Daily haze updates to start on Monday
El Nino brings higher risk of fires; more hot spots found in Sumatra
Published on Jun 14, 2014 7:29 AM
Daily haze forecasts and health advisories will be issued from Monday as the start of the south-west monsoon season brings the possibility of smoke-filled skies.
The traditional dry season for the southern Asean region is likely to be worsened by the El Nino weather phenomenon this year - leading to a higher fire and haze risk - so the National Environment Agency will provide updates through its Twitter and Facebook pages, website and microsite www.haze.gov.sg.
The agency said yesterday that certain areas of the region have experienced drier weather over the past few days, with isolated hot spots visible in parts of Sumatra and Kalimantan in Indonesia. Earlier this week, Indonesian national news agency Antara said satellites had detected 227 hot spots across Sumatra on Sunday, the highest number in three months.
The south-west monsoon is expected to strengthen and persist in the coming weeks, and the winds could bring with them smoke from Indonesia - caused when farmers burn land illegally to clear it for agricultural use.
The months of June to September are traditionally drier for countries across the southern Asean region, comprising Indonesia, Brunei, Malaysia, Singapore and the southern parts of the Philippines and Thailand.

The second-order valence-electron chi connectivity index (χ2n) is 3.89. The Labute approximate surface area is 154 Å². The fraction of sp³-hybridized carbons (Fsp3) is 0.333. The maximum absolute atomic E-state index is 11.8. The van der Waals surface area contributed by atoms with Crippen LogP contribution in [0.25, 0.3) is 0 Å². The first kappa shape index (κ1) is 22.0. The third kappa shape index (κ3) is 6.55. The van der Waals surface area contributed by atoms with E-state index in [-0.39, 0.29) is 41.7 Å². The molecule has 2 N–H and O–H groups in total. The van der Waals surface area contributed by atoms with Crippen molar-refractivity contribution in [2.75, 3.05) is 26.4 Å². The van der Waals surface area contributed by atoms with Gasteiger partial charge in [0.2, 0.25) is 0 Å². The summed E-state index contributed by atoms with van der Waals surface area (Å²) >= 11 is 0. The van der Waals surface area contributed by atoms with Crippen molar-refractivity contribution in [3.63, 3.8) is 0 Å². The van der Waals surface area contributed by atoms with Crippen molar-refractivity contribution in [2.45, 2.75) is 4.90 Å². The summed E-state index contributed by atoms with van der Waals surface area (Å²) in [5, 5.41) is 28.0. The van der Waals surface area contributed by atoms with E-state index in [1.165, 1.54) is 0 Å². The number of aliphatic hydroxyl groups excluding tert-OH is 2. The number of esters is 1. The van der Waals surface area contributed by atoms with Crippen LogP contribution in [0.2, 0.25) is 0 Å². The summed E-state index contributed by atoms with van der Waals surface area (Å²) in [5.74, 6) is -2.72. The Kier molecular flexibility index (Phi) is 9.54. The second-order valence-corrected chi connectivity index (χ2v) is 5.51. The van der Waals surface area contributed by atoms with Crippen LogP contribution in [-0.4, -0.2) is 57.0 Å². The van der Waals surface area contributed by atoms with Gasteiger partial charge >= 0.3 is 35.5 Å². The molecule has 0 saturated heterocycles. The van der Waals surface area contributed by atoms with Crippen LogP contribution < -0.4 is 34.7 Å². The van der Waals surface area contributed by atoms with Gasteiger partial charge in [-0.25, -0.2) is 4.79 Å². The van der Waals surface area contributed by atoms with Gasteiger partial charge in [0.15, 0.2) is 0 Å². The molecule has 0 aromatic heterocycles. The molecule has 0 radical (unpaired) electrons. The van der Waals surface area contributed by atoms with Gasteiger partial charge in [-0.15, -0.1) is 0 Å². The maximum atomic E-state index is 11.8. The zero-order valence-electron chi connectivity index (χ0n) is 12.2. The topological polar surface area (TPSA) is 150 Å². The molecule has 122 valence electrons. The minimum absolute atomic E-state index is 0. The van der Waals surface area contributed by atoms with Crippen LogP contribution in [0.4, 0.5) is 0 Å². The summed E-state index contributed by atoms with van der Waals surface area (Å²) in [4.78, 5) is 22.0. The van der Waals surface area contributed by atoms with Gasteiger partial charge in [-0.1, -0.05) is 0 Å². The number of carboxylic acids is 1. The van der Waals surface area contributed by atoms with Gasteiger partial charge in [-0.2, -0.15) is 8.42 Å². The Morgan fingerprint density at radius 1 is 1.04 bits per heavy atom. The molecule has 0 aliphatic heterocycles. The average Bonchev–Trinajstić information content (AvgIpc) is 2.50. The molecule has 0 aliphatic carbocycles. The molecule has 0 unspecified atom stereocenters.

But they could be drier than usual this year, with some scientists now warning that there is a 90 per cent chance of the El Nino weather phenomenon - linked to drier weather - occurring before the end of the year.
One silver lining is that the European Centre for Medium- range Weather Forecasts - considered one of the world's most reliable prediction centres - said this week that the effect of the El Nino is likely to be moderate. It added that the situation will be clearer "in the next month or two".
Meteorological Service Singapore has predicted a "weak to moderate" El Nino, with rainfall here from June to September expected to be 10 per cent to 40 per cent lower than the long-term averages.
Average daily temperatures for those months are expected to be 1 deg C higher than the long-term averages of 27.2 deg C to 27.7 deg C.
People in Singapore have already felt the heat, with the highest recorded temperatures from Monday to Wednesday ranging from 35 deg C to 36.2 deg C.
On Wednesday, Indonesia's Coordinating Minister for People's Welfare Agung Laksono called on Singapore's Minister for Environment and Water Resources Vivian Balakrishnan. He stressed Indonesia's commitment to resolve the recurrent problem and welcomed Singapore's offers of assistance.
The Republic has offered to provide, among other things, high-resolution satellite images and hot spot coordinates, Singapore Civil Defence Force teams, and even an aircraft for cloud-seeding.
Dr Balakrishnan said on Facebook that it was "a very good meeting", adding: "We agreed both governments need to work closely to safeguard the health and welfare of citizens from both Indonesia and Singapore."